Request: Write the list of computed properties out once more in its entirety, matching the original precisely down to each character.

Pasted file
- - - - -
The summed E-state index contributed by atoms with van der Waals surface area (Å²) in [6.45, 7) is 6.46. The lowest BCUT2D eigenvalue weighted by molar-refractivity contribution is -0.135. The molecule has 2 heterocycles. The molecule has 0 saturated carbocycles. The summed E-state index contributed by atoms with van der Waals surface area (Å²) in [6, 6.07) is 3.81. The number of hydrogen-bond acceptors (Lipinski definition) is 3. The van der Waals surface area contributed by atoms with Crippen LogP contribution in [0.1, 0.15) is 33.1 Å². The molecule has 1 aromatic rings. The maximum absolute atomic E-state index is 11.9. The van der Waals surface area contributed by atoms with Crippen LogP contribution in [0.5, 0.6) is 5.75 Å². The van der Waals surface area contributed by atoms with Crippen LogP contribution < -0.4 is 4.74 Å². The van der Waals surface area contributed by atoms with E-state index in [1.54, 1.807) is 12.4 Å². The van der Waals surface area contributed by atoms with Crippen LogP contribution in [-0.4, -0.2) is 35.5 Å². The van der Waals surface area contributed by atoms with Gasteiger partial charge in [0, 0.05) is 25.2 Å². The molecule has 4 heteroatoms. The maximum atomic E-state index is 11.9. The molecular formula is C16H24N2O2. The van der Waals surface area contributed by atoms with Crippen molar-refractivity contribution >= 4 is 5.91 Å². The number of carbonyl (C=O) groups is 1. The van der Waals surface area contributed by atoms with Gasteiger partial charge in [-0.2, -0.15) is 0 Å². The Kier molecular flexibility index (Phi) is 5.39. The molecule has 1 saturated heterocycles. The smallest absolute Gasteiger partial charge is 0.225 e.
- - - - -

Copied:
The summed E-state index contributed by atoms with van der Waals surface area (Å²) in [6.45, 7) is 6.46. The lowest BCUT2D eigenvalue weighted by molar-refractivity contribution is -0.135. The molecule has 2 heterocycles. The molecule has 0 saturated carbocycles. The summed E-state index contributed by atoms with van der Waals surface area (Å²) in [6, 6.07) is 3.81. The number of hydrogen-bond acceptors (Lipinski definition) is 3. The van der Waals surface area contributed by atoms with Crippen LogP contribution in [0.1, 0.15) is 33.1 Å². The molecule has 1 aromatic rings. The maximum absolute atomic E-state index is 11.9. The van der Waals surface area contributed by atoms with Crippen LogP contribution in [0.5, 0.6) is 5.75 Å². The van der Waals surface area contributed by atoms with Crippen LogP contribution < -0.4 is 4.74 Å². The van der Waals surface area contributed by atoms with E-state index in [1.54, 1.807) is 12.4 Å². The van der Waals surface area contributed by atoms with Crippen LogP contribution in [-0.4, -0.2) is 35.5 Å². The van der Waals surface area contributed by atoms with Gasteiger partial charge in [0, 0.05) is 25.2 Å². The molecule has 4 heteroatoms. The maximum atomic E-state index is 11.9. The molecular formula is C16H24N2O2. The van der Waals surface area contributed by atoms with Crippen molar-refractivity contribution >= 4 is 5.91 Å². The number of carbonyl (C=O) groups is 1. The van der Waals surface area contributed by atoms with Gasteiger partial charge in [-0.2, -0.15) is 0 Å². The Kier molecular flexibility index (Phi) is 5.39. The molecule has 1 saturated heterocycles. The smallest absolute Gasteiger partial charge is 0.225 e.